In commemoration of all the lives lost on 9/11/01
The Feelings Flag by Linda O'Connell
published in Chicken Soup for the Soul The Spirit of
I stood in my living room and cringed at the sight of
the first plane hitting the first of the Twin Towers. I thought, what an
horrific accident. I felt terrible for the people on that plane, and for those in
the World Trade Center building. I did not realize that the horror had only
I turned on my car radio on my way to work and
listened intently to the reports. Then, I heard that another plane had made
I arrived at school a few minutes later. No one was
quite sure what was going on. Teachers were asking one another, "Did you
hear about the plane crashes in NY?"
The gravity of the situation -America was under attack-
was like a punch in the gut. We all felt winded, worried, and wounded.
My preschool classroom
was in the lower level of an inner city middle school. What I remember most is
the panicked young man in the hall who shouted at me, "America is at
"Calm down," I said. "Don't jump to
conclusions. Nobody knows for sure what's going on. This does not mean
They insisted they saw it on TV and that military jets
were intercepting other planes.
I walked into my classroom, and watched as my students
went about their school day, unaware of the attacks, I knew they were okay. My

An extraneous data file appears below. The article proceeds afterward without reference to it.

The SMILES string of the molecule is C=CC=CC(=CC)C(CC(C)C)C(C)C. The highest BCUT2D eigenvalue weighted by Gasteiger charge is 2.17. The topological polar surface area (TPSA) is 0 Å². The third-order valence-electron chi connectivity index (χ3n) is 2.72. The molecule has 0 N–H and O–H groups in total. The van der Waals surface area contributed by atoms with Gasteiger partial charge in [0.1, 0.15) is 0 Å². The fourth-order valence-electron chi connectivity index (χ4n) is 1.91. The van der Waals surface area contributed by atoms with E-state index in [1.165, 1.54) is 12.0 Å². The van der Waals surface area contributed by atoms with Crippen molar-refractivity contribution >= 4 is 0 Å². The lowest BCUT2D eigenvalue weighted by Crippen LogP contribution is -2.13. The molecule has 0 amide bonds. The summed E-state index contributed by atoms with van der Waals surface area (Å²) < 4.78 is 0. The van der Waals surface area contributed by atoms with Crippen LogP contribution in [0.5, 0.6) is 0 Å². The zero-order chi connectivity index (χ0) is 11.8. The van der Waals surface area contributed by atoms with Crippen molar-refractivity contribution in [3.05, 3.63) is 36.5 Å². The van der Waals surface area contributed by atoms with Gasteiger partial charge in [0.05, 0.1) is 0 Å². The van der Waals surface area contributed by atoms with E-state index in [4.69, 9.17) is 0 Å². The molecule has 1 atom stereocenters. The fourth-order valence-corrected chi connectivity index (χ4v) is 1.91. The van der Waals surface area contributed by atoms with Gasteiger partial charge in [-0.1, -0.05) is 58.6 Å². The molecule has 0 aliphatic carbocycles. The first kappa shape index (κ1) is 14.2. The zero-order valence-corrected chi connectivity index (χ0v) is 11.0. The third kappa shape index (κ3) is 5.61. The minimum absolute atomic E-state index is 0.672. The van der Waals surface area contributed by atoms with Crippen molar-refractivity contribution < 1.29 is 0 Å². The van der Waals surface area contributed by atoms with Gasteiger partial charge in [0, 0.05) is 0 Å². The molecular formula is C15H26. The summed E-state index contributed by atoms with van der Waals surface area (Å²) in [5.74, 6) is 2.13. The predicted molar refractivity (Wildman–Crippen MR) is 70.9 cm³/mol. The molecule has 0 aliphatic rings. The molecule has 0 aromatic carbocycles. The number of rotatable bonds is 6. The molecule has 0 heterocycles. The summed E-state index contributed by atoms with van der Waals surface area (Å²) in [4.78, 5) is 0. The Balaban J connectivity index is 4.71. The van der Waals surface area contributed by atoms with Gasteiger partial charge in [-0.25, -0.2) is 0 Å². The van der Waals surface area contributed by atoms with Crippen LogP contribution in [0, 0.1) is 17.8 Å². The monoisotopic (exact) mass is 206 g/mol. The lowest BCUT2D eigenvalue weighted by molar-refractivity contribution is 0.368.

aide was capable, so I left her in charge.
I felt compelled to do something patriotic to relieve
the mounting tension and confusion the middle school students were feeling,
although I was not in charge of any of them. I cut
twelve- inch by two-inch strips of red, white and blue construction paper into
strips, the kinds kids use to create
paper chains. I did not consult the principal or counselor. I acted on impulse.
I visited each classroom and intruded on each classroom teacher. I asked each
if might have a moment, then I said, "Nobody knows exactly what is going
on. We've all heard rumors and news reports. It's a frightening time for all of
I passed out
strips of paper to the students and asked them to write what they were feeling at
the moment. Any fears, any words— anything would be acceptable. Some asked about
spelling, and some asked if they should sign it.
"If you want to," I said.
I collected more than 200 strips and rolled them
into loops, then I stapled them to the
bulletin board in the cafeteria. I read an outpouring of emotional comments.
"I am afraid." "I want to kick their behinds." "Bomb
them." "Why did this happen?" "What now?" "I want
to go home."
I posted one after another, row after row, until an
American flag took shape. Some of the comments were laced with misspelled words
and profanity; some were smeared with tears. I did not censor. I stapled every
single one. I stood back and admired that "feelings flag".
At lunch I stood against the wall and observed teens
and preteens, who were usually destructive with bulletin board displays, as
they searched for their piece of that flag. I listened to them read their words
aloud, owning their emotions, giving voice to their fears and frustrations,
On that horrible day, when America came under attack,
I didn't know if my actions would do any good. It just felt good to do
something. My friend Tammy said,
'With that spontaneous action, you gave children a
voice when no one knew what to say."
The bulletin board flag stayed up for more than a week. Then the strips began disappearing as
individuals claimed their sections... and their feelings.